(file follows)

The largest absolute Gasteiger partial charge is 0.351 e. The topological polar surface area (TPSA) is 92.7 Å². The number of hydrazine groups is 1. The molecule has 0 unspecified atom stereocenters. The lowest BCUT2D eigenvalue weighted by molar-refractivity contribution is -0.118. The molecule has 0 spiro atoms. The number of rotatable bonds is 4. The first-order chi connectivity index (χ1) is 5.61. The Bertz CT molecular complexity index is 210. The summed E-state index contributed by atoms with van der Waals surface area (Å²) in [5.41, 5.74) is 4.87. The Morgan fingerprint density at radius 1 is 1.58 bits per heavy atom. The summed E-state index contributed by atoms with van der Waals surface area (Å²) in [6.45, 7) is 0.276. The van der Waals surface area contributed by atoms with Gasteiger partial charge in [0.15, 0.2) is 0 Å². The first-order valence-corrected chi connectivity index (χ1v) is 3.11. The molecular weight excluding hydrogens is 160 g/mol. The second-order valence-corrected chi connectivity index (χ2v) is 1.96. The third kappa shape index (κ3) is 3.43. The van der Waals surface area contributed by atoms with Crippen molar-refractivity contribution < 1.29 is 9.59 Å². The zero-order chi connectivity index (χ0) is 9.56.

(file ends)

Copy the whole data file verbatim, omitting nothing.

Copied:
The largest absolute Gasteiger partial charge is 0.351 e. The topological polar surface area (TPSA) is 92.7 Å². The number of hydrazine groups is 1. The molecule has 0 unspecified atom stereocenters. The lowest BCUT2D eigenvalue weighted by molar-refractivity contribution is -0.118. The molecule has 0 spiro atoms. The number of rotatable bonds is 4. The first-order chi connectivity index (χ1) is 5.61. The Bertz CT molecular complexity index is 210. The summed E-state index contributed by atoms with van der Waals surface area (Å²) in [5.41, 5.74) is 4.87. The Morgan fingerprint density at radius 1 is 1.58 bits per heavy atom. The summed E-state index contributed by atoms with van der Waals surface area (Å²) in [6.45, 7) is 0.276. The van der Waals surface area contributed by atoms with Gasteiger partial charge in [0.15, 0.2) is 0 Å². The first-order valence-corrected chi connectivity index (χ1v) is 3.11. The molecular weight excluding hydrogens is 160 g/mol. The second-order valence-corrected chi connectivity index (χ2v) is 1.96. The third kappa shape index (κ3) is 3.43. The van der Waals surface area contributed by atoms with Crippen molar-refractivity contribution < 1.29 is 9.59 Å². The zero-order chi connectivity index (χ0) is 9.56.